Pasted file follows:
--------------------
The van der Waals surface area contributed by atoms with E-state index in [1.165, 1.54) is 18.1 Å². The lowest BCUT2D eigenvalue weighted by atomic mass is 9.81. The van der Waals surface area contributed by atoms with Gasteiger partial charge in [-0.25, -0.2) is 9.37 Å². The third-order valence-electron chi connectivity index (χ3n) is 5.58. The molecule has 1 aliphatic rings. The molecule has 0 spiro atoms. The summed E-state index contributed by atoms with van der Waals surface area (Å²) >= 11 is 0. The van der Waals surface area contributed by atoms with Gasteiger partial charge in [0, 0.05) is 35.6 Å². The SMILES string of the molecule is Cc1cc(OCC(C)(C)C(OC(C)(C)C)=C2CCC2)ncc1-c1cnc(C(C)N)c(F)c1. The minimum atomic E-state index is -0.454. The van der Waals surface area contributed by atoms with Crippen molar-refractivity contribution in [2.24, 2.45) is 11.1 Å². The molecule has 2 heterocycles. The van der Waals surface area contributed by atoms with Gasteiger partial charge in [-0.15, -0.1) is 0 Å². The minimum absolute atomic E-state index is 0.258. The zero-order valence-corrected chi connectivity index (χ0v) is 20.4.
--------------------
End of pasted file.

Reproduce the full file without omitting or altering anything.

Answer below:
The van der Waals surface area contributed by atoms with E-state index in [1.165, 1.54) is 18.1 Å². The lowest BCUT2D eigenvalue weighted by atomic mass is 9.81. The van der Waals surface area contributed by atoms with Gasteiger partial charge in [-0.25, -0.2) is 9.37 Å². The third-order valence-electron chi connectivity index (χ3n) is 5.58. The molecule has 1 aliphatic rings. The molecule has 0 spiro atoms. The summed E-state index contributed by atoms with van der Waals surface area (Å²) >= 11 is 0. The van der Waals surface area contributed by atoms with Gasteiger partial charge in [0, 0.05) is 35.6 Å². The SMILES string of the molecule is Cc1cc(OCC(C)(C)C(OC(C)(C)C)=C2CCC2)ncc1-c1cnc(C(C)N)c(F)c1. The minimum atomic E-state index is -0.454. The van der Waals surface area contributed by atoms with Crippen molar-refractivity contribution in [2.24, 2.45) is 11.1 Å². The molecule has 2 heterocycles. The van der Waals surface area contributed by atoms with Gasteiger partial charge in [-0.15, -0.1) is 0 Å². The minimum absolute atomic E-state index is 0.258. The zero-order valence-corrected chi connectivity index (χ0v) is 20.4.